Anyone who was wondering if Ty Segall was ever going to deliver another set of raw, scuzzy garage rock after the relatively polished approach of 2013's Sleeper and 2014's Manipulator will be happy (or alarmed) to know Segall is very much in touch with his noisy side on 2016's Emotional Mugger. Segall's guitar is front and center throughout this album, and the lean, buzzy tone of his axe defines these 11 songs as his chugging chords and single-note leads roar past the lo-fi keyboards and assorted electronic noisemakers that punctuate the tracks. The album's melodic sense owes more to vintage glam rock than garage rock roar, but Segall makes the most of his semi-chaotic primitivism here, which ought to agree with anyone who eagerly embraced his early and less-polished work.
True to his not-modern music, Ty Segall promoted his latest solo album, Emotional Mugger, with several old-fashioned industry techniques. He set up a number you could call (1-800-281-2968, knock yourself out) containing an unsettling, heavy-breathing message straight out of a B-grade horror movie which began: “You’ve reached the emotional mugger hotline. I am itching to hear how I can fill the holes in your ego.” In addition, he and label Drag City sent out promo copies of the album recorded onto a VHS tape.
You could accuse Ty Segall of having an old-school work ethic – he even circulated early copies of this album on VHS tape. But there's nothing dusty about him. The San Francisco garage-punk wunderkind flaunts all his frantic energy and wild-eyed humor on Emotional Mugger. It seems to be the twisted tale of two lovers named Mandy Cream and Candy Sam, who are really into any kind of sex that involves filthy squealing noises, which Segall's guitar is always happy to provide.
Ty Segall’s fans are rarely left wanting. When the prodigious, contagiously productive 28-year-old announced his ninth album would follow quickly on the heels of side project Fuzz’s second album, few of the hardcore were surprised. The question was, could the quality control that defined pretty much all his previous work (under any name), be maintained? The short answer is sort of.
“Emotional mugging,” explains Ty Segall in the promo video for his new album, “is a psychoanalytic subject-to-subject exchange formed as a response to a hyperdigital sexual landscape.” Another in a long line of non-sequiturs from the Californian lo-fi hero, it at least sets the tone for the bizarre world you enter when you spin a Segall LP. Strap yourselves in for this is his weirdest yet. Taking the baton from 2014’s ‘Manipulator,’ ‘Emotional Mugger’ is an altogether different beast.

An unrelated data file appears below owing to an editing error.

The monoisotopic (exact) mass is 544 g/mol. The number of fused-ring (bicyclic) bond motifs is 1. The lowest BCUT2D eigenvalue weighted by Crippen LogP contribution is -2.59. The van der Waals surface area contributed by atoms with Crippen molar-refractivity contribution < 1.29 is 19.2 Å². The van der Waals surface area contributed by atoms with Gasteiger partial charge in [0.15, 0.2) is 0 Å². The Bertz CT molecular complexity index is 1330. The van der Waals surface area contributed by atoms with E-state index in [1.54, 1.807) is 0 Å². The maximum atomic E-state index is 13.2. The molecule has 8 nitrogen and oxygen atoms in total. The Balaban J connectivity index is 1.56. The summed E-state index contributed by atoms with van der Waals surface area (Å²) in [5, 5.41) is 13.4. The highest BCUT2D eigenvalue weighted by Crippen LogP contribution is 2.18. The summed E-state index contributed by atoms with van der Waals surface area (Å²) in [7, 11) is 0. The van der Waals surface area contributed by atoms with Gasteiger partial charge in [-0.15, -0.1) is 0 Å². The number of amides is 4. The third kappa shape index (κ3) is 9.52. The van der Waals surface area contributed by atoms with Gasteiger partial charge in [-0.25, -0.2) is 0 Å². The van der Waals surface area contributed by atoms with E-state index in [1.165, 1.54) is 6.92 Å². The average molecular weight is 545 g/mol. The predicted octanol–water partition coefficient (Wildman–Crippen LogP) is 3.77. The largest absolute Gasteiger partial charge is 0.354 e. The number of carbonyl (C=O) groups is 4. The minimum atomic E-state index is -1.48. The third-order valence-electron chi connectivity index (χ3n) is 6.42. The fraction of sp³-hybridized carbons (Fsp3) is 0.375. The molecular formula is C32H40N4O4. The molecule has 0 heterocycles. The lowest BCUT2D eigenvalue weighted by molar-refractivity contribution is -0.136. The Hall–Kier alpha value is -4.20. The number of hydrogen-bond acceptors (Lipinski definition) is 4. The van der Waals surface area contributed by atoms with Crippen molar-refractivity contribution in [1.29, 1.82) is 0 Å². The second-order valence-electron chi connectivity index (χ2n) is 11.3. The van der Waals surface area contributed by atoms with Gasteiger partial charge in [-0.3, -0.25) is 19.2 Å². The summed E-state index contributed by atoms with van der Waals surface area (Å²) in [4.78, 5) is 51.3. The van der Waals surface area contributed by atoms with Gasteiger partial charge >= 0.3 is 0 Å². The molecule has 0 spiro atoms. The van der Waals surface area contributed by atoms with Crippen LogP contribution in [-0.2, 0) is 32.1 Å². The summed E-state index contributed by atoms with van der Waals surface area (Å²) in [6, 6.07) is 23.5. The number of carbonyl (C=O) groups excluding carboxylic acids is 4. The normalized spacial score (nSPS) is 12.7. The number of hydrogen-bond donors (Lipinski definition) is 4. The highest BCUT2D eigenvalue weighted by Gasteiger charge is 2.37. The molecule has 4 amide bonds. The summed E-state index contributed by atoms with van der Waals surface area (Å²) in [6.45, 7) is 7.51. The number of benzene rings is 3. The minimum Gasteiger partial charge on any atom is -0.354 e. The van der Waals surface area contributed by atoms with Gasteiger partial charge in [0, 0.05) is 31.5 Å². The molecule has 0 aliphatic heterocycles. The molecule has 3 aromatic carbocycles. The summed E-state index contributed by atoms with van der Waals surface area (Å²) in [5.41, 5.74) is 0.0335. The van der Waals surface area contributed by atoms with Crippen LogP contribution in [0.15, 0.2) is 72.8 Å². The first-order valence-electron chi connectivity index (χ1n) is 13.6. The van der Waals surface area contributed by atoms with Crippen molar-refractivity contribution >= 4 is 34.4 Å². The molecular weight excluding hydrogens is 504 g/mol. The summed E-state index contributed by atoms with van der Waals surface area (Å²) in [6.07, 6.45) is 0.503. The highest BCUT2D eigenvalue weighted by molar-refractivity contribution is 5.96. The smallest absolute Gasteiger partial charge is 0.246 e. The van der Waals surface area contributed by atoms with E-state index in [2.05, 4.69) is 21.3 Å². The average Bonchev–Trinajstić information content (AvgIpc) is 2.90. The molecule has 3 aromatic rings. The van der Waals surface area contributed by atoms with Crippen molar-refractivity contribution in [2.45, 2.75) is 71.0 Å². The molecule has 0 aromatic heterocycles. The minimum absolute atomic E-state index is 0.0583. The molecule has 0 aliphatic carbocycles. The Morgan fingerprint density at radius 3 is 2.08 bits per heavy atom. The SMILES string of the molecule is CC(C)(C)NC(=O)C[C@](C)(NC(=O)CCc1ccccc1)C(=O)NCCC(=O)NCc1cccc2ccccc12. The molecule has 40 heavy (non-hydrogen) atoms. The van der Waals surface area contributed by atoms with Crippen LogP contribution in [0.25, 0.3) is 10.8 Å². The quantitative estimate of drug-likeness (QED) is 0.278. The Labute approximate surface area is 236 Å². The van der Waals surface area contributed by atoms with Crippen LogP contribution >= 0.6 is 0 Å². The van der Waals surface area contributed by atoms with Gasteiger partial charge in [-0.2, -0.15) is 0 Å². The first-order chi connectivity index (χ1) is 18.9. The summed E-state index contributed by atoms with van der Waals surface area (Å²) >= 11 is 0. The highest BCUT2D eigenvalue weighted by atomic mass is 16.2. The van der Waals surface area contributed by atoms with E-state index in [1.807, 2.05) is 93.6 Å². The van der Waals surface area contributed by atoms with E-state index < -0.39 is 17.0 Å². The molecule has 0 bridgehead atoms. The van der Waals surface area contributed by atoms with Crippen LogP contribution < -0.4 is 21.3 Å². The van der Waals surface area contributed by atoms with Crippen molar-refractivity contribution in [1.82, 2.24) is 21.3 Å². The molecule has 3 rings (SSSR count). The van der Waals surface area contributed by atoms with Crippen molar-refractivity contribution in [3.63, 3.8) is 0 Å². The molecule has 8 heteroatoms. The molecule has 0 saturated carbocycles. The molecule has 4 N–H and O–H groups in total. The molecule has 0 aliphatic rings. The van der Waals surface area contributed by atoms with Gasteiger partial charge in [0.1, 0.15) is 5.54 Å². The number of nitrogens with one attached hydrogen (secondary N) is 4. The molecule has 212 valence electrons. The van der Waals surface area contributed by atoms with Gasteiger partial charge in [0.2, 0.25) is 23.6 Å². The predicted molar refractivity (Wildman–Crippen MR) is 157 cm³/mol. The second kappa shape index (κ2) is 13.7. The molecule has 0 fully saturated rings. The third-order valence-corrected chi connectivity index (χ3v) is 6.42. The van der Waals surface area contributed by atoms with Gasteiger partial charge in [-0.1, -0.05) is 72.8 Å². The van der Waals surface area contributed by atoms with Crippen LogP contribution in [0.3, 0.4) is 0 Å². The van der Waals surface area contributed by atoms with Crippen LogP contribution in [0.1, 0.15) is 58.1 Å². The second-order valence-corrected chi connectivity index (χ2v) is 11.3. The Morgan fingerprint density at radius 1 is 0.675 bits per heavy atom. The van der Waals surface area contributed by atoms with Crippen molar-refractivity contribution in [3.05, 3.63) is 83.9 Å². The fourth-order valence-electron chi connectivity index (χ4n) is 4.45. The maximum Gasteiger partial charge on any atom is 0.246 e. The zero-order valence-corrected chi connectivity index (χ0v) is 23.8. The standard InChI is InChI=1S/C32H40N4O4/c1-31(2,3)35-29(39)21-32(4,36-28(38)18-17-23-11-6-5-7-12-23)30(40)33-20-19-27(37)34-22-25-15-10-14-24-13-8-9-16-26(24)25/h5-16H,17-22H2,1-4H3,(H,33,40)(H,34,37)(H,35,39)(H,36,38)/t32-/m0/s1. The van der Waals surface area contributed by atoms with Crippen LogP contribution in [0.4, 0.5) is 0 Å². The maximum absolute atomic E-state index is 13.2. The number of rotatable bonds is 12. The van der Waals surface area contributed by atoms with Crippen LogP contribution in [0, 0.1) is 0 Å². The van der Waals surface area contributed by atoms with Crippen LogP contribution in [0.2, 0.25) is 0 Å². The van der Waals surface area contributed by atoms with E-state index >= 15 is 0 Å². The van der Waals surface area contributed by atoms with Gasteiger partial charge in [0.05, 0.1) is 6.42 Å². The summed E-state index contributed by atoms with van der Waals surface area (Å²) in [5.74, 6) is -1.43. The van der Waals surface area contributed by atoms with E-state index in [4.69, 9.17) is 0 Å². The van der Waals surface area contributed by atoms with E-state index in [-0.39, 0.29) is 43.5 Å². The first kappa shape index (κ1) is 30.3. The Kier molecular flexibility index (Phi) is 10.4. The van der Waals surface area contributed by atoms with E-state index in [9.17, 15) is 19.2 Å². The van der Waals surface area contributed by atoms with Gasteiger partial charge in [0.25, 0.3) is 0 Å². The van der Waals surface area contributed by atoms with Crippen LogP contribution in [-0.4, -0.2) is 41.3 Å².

If you don’t like one Ty Segall album, another one will be along in a minute. It’s two months since he released his collection of Marc Bolan covers, Ty Rex, which itself came just weeks after the second album by his power trio, Fuzz. Given that he appears to regard any music recorded outside a period beginning in late 1966 and ending sometime around 1972 with the deepest suspicion, he has managed to build up a confoundingly huge catalogue without ever truly repeating himself.
It should be more exhausting to keep up with Ty Segall. The clip at which the garage-glam savant releases records is on par with the ’70s supernatural output of our dear departed friend David Bowie. Like Bowie, Segall is so self-aware, so in touch with his own levitating aura, that he’s able to casually hitch genres and styles to one another without ever threatening to not sound like himself.
Ty Segall has never stuck with one distinct sound. He’s based his prolific career on constantly rejigging the boundaries of garage rock. But Emotional Mugger is stranger than even his most seasoned fans might -expect. Gone are the polished harmonies and melodies of 2014’s Manipulator. Instead ….
by Elena Badillo It’s hard to imagine that an artist with a remarkably brilliant, decade long musical career has just had a full-length debut. But the timing in Anna Meredith’s Varmints is, at most, as unorthodox as its content and as its author. After spending several years as a successful composer-in-residence for the BBC Scottish Symphony Orchestra, Meredith immersed herself into electronic music, eventually starting to experiment with it, blending it with her classical underpinnings.
While it would be easy to peg Ty Segall as slacker rock, Emotional Mugger, the latest effort in his assembly line output of releases, does everything in its power to defy that genre branding. It’s an over-caffeinated, wide-eyed blast of psychedelia and distorted guitars that highlights Segall’s pure musical talent, even if it ultimately comes off a bit slight. The star here is Segall's guitar, which squeals, screeches, and riffs expertly through each track, bringing cohesion to a record that would sometimes be tough listening otherwise.
Millennial garage-psych wunderkind Ty Segall may yet usurp Jack White as the savior of rock. The California polymath boasts a similarly furious productivity and consistency across multiple projects. His eighth studio LP under his own name introduces new band the Muggers, featuring longtime collaborator Mikal Cronin, wandering into prog turf amidst the usual fuzz blasts.
Ty Segall — Emotional Mugger (Drag City)Fresh off a second Fuzz album and a batch of T. Rex covers, newly moved from San Francisco to LA, Ty Segall makes his loudest, trippiest album about emptiness ever. The problem is that the vacancy of the subject matter bleeds over into the songs. Without the instrumental freakouts, which are satisfying and cathartic, there would be very little here.Segall seems to be of two minds about the zeitgeist.